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What the cloud really means for your IT job

Brandon Butler | March 14, 2012
Depending on which survey or story you read, the cloud can be either a good thing for IT workers and their job security, or it can be terrifying.

"Most people think that with such a deployment we would be drawing down our services to make them more cost-effective," he says. "Our internal IT is growing."

The greatest need for services in UL's new system is for customer-facing employees that can help UL clients integrate into the company's platform. As a firm that oversees product development and manufacturing, Anschuetz says customers want UL workers to be involved in the product lifecycle as early as possible. A cloud-based system, he says, allows UL to work more closely with customers on product development. Instead of a face-to-face meeting, or emailing documents back and forth, now documents are hosted in a cloud environment that both UL and the customer have access to, allowing for greater collaboration, he says. "UL has realized the elasticity that the cloud provides us is of great value in the marketplace," he says. "It allows us to develop new applications and regenerate relationships with customers." Because of the value it creates for the business, UL is adding workers that help manage the cloud integration efforts.

This is the reasoning IDC and Microsoft used in its study claiming the cloud will help create 14 million jobs in the next five years.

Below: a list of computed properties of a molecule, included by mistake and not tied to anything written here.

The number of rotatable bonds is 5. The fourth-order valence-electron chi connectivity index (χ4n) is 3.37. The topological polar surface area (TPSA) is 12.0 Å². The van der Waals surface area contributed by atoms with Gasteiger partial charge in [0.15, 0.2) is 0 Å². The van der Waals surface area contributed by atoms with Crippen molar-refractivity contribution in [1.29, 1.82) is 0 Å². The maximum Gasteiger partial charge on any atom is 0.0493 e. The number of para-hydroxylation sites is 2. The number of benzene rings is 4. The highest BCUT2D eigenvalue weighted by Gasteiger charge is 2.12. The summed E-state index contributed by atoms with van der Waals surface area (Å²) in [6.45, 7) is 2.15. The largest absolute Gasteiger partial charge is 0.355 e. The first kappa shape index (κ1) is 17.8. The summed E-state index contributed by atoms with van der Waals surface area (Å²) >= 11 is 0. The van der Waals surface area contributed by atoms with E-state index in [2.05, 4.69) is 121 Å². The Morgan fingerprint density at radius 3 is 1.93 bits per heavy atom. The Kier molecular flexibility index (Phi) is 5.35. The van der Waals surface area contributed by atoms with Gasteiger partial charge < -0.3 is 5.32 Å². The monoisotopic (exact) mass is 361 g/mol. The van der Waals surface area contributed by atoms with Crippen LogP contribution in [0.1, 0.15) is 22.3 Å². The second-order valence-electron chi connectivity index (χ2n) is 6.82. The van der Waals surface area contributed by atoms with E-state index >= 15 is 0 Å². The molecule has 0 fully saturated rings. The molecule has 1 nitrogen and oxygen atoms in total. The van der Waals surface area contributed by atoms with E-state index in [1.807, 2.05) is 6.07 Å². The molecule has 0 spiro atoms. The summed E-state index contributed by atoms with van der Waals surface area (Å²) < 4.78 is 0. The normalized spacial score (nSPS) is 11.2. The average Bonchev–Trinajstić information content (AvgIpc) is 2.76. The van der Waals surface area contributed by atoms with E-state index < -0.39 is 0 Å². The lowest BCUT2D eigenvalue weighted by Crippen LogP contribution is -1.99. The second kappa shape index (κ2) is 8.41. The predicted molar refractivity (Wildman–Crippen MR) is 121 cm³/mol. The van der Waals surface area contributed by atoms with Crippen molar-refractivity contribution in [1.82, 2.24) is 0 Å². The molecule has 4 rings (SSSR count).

"By offloading services to the cloud, you increase the amount of budget you have for new projects and initiatives, which are the things that truly lead to new business revenues," says John Gantz, an IDC research who studies technology economics.

Three-quarters of IT spending today, he says, is on legacy systems and upgrades, with the remainder on new products. If an enterprise cuts system management costs, that creates additional resources for new projects and initiatives, which drive revenues and can potentially create jobs. Although, Gantz stresses, those may not be in the IT department.

In the short term, cloud deployments can create an increased need for IT staff to manage the transition and monitor the new cloud system and vendors. In the long term, however, the cloud generally creates efficiencies and reduces IT staffing jobs in an enterprise, he says. On a macroeconomic level, Gantz doesn't see the cloud having a macroeconomic impact. Some of the jobs lost in individual companies could be offset by increases in staffing needs by cloud vendors, he says.

David Moschella, global research director for the Leading Edge Forum at CSC, agrees that IT investments usually lead to a drop in staffing needs for a company.

"Businesses can be run with less people because of technology advancement," he says.

Traditionally there has been an argument that when jobs are eliminated in one area, they can be increased in another. Moschella believes that will be the case, but he says it's too early to tell exactly which areas will be the beneficiaries of the job boom the cloud can provide.


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